To the Editor: Risk factors for suicide vary according to age, gender, ethnicity, psychiatric diagnosis, family history of suicide, and prior suicide attempt.1,2 Increasing evidence suggests that sleep disturbances, particularly insomnia, are associated with increased risk for suicide.3
Clinical studies have shown that suicidal ideation during depression is frequent in patients with insomnia compared to depressed patients without insomnia.4 Furthermore, patients with depression and insomnia score high on the Beck Scale for Suicidal Ideation compared with depressed patients without insomnia.4
Therefore, the importance of the clinical evaluation of sleep disturbances, particularly insomnia, in patients with depression is due to the relationship between depression, suicidal attempt, and insomnia.
Moreover, depression, suicide, and insomnia may share the same neurobiological mechanism.4,5 Clinical studies prove the association between depression and low serotonin levels in the brain.5 Postmortem studies have found lower serotonin levels in the brainstems of suicide victims.5 It is documented that serotonin facilitates the onset of sleep and maintains slow wave sleep.4—6 Thus, dysfunction of serotonergic system is associated with disturbed sleep-wake cycle.4,5 Accordingly, the role of serotonin could be a responsible mechanism for the association between depression, suicide, and insomnia.4—6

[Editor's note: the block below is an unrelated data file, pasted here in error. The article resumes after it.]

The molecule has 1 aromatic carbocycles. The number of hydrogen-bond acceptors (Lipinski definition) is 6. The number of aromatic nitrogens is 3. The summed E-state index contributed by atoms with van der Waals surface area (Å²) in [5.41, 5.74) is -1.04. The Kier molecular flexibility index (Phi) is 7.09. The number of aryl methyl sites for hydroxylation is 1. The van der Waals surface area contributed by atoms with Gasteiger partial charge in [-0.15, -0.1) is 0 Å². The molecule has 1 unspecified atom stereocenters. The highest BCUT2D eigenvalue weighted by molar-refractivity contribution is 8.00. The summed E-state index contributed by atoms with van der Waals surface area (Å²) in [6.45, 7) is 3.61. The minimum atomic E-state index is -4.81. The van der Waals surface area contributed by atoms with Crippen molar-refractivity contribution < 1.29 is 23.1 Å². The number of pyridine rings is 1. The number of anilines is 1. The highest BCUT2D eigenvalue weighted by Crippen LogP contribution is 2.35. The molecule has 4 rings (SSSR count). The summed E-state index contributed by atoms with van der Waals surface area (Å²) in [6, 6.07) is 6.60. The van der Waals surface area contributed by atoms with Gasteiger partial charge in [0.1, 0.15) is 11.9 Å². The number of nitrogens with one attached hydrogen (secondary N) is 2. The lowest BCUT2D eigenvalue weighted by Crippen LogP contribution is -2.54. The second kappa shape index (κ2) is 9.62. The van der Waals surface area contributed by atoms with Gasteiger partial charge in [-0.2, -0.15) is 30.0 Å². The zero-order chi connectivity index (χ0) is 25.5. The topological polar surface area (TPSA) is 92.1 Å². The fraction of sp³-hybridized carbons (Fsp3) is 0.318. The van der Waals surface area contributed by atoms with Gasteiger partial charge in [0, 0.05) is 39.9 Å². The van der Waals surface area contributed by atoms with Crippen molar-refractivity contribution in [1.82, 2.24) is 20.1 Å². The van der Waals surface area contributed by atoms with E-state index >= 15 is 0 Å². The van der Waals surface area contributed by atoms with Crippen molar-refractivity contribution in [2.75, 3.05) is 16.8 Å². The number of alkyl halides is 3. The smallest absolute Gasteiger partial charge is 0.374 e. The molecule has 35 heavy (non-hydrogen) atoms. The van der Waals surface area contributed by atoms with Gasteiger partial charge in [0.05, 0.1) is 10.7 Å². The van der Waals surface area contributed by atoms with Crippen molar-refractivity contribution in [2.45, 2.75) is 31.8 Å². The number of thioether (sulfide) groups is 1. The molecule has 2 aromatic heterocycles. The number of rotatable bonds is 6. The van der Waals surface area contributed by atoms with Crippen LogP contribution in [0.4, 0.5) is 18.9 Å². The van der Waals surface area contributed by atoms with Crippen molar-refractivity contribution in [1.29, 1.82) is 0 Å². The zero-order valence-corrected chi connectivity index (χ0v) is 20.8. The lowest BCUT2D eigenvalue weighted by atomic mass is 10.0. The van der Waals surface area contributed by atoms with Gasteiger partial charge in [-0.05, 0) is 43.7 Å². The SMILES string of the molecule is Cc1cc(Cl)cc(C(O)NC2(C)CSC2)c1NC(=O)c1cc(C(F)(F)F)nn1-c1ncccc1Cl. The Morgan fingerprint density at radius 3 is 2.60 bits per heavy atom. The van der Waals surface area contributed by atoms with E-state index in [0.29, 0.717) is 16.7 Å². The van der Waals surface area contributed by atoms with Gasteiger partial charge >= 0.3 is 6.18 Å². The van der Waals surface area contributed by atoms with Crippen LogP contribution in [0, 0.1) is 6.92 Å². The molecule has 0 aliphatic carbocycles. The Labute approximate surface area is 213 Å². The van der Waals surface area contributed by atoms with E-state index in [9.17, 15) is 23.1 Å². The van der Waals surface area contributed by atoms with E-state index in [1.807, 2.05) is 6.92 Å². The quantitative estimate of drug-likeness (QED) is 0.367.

This article reports two patients who presented with first suicidal attempt in the context of insomnia, which led to their first psychiatric admission. They related their suicide attempts to sleep problems that impaired their quality of life. They were treated with sedating antidepressant medications that improved sleep efficiency.
The first case is a 66-year-old man with depression who was treated with escitalopram, 20 mg/day, for 3 years. He complained of having difficulties falling asleep and maintaining sleep for a few weeks that made him wander on the streets in the middle of the night. He felt helpless and cut his wrist. He was admitted to the hospital and mirtazapine, 7.5 mg at bedtime, was added to his treatment. The patient stopped taking mirtazapine 2 months after his discharge from the hospital and his sleep problems and wandering behavior subsequently recurred. Given the circumstances of his prior suicidal attempt, the patient was readmitted to the hospital.
The second case is a 51-year-old woman with depression who was treated with sertraline, 150 mg at bedtime, for 2 years. She was recently diagnosed with Parkinson’s disease and started to suffer fragmented sleep that added to her physical disability. She felt overwhelmed and overdosed herself on the over-the-counter medications. She was admitted to the hospital and trazodone, 100 mg at bedtime, was added to her treatment. She has been symptom free for 1 year since her last discharge.
The main clinical implication of the relationship between insomnia and suicide is that insomnia may have prognostic significance in predicting suicide among depressed patients and it could be a modifiable risk factor for suicide.2 Although depression showed the strongest relationship with suicide, epidemiological studies showed that insomnia may increase the risk for suicide by 34%,3 and it could be recognized as one of the clinical predictors of completed suicide in the first year of follow-up.4 Therefore, sleep assessment should be considered in the evaluation of suicidal risk in depressed patients. Studies are needed to determine the effects of sleep promotion on suicide.